Koutoulas: Staying connected and socially distant
I resisted writing about the coronavirus pandemic last week. I figured everyone had had their fill of all that and would appreciate something more positive.
I still feel that way. But we must be clear-eyed about the challenges we face.
So this column is an effort to confront the threat we all face while sticking to the narrative of positivity.
Our lives have changed more dramatically in the last two weeks or so than any of us ever imagined was possible. Needless to say, these changes have been overwhelmingly negative.
But it’s crucial to our mental well-being to look for little bright spots amid the chaos and fear. To look for ways to help fight this scourge — without sacrificing our humanity. You may feel the same way.
In this period of “social distancing,” savor those few precious moments when you’re able to interact with strangers — from a distance. Be kind to them.
While at the store recently, I couldn’t help but notice that most people seemed consumed by their shopping or their work. There was very little interaction. It’s an understandable response, but a poor one.
While we do need to maintain physical separation in public, we still need human interaction.
So I went out of my way to show a little extra kindness to the lady who was alongside me looking for potatoes. I smiled and mentioned they only had the 10-pound bags of baking potatoes, and asked if she wanted one of those. She smiled back and started to get one, but I grabbed it first — then placed it in her cart.
The lady gave me the sweetest smiled and thanked me.
At the checkout counter, the woman ahead of me had many more items than the limit for the “fast checkout.” Still, I didn’t do what I usually do — give dirty looks.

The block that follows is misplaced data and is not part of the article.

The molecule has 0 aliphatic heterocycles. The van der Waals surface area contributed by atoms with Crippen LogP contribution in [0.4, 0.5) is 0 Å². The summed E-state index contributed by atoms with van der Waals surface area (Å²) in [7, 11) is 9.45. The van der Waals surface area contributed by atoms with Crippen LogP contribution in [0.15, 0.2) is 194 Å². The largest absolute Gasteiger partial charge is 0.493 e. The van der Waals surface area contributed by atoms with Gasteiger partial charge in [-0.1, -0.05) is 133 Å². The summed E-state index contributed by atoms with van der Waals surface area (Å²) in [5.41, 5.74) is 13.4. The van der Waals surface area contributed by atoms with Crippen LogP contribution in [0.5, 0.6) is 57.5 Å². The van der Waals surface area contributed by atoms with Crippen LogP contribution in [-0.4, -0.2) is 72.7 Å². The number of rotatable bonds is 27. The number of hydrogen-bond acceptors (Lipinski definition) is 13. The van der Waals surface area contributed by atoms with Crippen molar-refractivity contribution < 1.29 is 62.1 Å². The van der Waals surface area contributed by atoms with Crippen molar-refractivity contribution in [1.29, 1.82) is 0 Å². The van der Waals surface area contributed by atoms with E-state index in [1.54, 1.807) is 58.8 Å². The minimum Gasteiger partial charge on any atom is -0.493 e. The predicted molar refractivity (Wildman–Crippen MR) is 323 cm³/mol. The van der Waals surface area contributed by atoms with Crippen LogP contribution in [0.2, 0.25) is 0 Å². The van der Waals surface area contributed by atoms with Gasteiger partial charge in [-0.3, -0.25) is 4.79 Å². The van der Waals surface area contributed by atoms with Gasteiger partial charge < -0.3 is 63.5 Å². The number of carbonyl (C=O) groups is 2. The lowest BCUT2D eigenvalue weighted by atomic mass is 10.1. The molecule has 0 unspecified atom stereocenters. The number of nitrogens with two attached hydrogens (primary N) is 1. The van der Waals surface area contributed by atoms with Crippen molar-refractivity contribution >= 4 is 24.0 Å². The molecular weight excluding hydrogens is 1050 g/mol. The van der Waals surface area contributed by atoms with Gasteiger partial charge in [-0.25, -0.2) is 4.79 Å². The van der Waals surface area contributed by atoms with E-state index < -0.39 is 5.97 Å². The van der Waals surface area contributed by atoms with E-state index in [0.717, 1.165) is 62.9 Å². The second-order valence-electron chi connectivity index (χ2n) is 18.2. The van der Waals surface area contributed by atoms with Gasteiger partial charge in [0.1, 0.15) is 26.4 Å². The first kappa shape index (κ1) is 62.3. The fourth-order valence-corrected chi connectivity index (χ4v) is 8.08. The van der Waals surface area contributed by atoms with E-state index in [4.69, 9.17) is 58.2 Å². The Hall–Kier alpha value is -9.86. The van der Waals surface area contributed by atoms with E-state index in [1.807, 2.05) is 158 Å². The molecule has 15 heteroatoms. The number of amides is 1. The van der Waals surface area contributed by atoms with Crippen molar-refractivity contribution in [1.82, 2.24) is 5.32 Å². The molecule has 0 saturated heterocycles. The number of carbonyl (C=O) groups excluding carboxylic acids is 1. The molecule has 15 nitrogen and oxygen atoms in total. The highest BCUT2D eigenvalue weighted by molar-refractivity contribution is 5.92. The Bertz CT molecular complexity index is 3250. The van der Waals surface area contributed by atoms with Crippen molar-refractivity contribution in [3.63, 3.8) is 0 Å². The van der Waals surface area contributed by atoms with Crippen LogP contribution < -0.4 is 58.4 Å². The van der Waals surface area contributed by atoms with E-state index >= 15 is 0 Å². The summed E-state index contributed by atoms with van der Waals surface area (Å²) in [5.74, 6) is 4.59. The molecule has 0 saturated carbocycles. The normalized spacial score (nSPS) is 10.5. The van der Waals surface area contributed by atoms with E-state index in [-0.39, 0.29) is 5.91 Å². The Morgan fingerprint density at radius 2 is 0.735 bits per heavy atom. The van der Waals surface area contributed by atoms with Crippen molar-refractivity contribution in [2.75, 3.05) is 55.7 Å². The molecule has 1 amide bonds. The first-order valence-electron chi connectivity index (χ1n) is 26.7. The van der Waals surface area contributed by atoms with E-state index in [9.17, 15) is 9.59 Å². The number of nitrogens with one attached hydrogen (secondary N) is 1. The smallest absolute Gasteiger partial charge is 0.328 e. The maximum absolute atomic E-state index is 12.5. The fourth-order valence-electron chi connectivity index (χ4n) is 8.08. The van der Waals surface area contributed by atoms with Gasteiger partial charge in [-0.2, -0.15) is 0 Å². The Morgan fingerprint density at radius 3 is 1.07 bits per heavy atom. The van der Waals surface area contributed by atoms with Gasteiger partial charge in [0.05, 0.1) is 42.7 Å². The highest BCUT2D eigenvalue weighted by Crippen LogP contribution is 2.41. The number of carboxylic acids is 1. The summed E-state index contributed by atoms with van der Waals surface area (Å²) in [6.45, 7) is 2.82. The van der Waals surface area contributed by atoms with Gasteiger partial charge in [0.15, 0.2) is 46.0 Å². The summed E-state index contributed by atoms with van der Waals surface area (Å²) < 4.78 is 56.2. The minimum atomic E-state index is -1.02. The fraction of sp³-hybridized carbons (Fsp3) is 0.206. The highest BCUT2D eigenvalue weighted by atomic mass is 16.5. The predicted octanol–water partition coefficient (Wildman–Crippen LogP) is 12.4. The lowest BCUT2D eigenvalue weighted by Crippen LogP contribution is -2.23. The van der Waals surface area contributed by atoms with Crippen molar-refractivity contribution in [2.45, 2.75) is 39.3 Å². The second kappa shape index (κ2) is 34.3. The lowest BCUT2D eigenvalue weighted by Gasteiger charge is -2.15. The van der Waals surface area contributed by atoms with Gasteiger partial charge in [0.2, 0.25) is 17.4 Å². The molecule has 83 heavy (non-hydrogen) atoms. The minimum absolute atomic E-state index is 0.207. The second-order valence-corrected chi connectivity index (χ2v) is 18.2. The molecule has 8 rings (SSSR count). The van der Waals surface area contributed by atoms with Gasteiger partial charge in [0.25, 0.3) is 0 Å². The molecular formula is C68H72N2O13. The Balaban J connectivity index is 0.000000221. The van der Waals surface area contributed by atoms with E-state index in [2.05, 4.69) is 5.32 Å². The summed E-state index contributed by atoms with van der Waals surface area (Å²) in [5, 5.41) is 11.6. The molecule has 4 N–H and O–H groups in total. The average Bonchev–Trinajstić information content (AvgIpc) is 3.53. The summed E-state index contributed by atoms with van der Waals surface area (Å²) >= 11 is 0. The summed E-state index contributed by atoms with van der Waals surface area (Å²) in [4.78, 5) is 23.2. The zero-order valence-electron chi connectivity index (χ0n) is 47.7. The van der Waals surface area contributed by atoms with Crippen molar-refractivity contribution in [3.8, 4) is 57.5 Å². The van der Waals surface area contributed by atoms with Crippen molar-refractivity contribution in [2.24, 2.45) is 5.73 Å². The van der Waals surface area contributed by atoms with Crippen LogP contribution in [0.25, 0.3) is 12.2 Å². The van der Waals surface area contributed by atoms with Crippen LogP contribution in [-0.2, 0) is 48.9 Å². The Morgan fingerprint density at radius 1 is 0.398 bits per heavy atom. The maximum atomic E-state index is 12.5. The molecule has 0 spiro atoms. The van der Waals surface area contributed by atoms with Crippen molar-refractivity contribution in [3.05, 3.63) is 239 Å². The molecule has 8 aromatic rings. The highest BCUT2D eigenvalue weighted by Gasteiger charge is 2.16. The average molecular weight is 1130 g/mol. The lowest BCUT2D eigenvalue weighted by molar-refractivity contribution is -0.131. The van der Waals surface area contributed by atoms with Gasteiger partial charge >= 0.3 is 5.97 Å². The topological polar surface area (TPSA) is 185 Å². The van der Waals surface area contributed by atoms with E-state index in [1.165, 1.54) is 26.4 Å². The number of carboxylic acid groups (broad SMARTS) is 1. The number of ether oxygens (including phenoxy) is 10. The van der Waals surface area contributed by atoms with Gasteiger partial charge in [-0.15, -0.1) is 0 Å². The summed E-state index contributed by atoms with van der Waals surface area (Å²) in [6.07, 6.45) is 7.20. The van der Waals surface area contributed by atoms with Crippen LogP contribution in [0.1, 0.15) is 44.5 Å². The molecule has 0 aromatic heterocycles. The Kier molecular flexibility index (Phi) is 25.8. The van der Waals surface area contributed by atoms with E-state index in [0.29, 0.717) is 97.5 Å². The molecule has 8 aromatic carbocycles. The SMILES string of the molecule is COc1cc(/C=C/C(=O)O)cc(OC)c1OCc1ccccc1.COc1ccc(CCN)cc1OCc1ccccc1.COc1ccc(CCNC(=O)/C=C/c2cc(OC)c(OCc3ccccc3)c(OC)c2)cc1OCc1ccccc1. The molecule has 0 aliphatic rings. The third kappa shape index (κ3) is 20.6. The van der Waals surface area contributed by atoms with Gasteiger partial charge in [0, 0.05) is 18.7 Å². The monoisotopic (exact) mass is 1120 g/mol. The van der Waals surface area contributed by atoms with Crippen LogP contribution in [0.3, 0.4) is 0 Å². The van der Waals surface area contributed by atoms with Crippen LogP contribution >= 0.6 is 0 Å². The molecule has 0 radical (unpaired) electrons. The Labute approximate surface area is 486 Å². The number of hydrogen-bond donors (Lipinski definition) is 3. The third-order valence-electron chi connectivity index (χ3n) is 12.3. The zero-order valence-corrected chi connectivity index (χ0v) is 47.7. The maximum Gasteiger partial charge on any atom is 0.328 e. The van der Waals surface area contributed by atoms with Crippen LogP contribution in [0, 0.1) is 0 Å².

Instead, I listened as the cashier explained to her that she could only buy one package of paper towels, not the two she had placed on the counter.
The lady looked exasperated, and I made a small joke about the situation. She looked at me and laughed. Then she said something unexpected.
“Thanks for the laugh. You don’t know how much I needed that right now.”
We all made some friendly banter as the cashier finished with her order.
When I approached the cashier with my groceries, she was noticeably more cheerful than she had been.
We exchanged some more pleasant conversation. Then the cashier also thanked me.
“You just reminded me,” she said, “that we all need to be as cheerful and kind as we can right now. We’re all struggling, aren’t we?”
Besides trying to be kinder and connect with people, there are lots of other things we can do right now.
Get out into nature. Whether in the woods, in the park, on a quiet country lane, or just in your backyard — find a place of solace. Notice that nature doesn’t care about the pandemic. Watch the trees, the birds, the insects and other living things. All these things remain as they have been for millennia.
Look up at night. Notice the stars, the planets, the moon. They’re still there, still set in their majestic courses amid the heavens. Nothing is out of place; nothing is falling from the sky. Nothing is dying.
Use technology to help you stay connected. Isn’t it funny how social media is suddenly being viewed not as a time-wasting monster, but as a desperately-needed means of remaining connected? Learn to use it to the fullest.
Catch up on your reading. Binge watch that television series you’ve been meaning to catch.
Hug your loved ones — the ones who live with you. Social distancing need not apply to live-in companions. Have a family game night. Tell stories. Watch a movie together.
This is also a great time to support our local businesses and professionals.
If you have a hair appointment that you can no longer use, pay your stylist or barber anyway.
Order takeout or delivery from one of the many local eateries that are offering it.
Buy a gift certificate from a local shop.
Social distancing is the byword these days. Perhaps a better term for it would be physical distancing.
We can still be social. We still need that human touch — even if it’s only virtual.
Take care, stay safe, and let’s beat this thing.
Pete Koutoulas is an IT professional working in Lexington. He and his wife have resided in Winchester since 2015. Pete can be reached at firstname.lastname@example.org.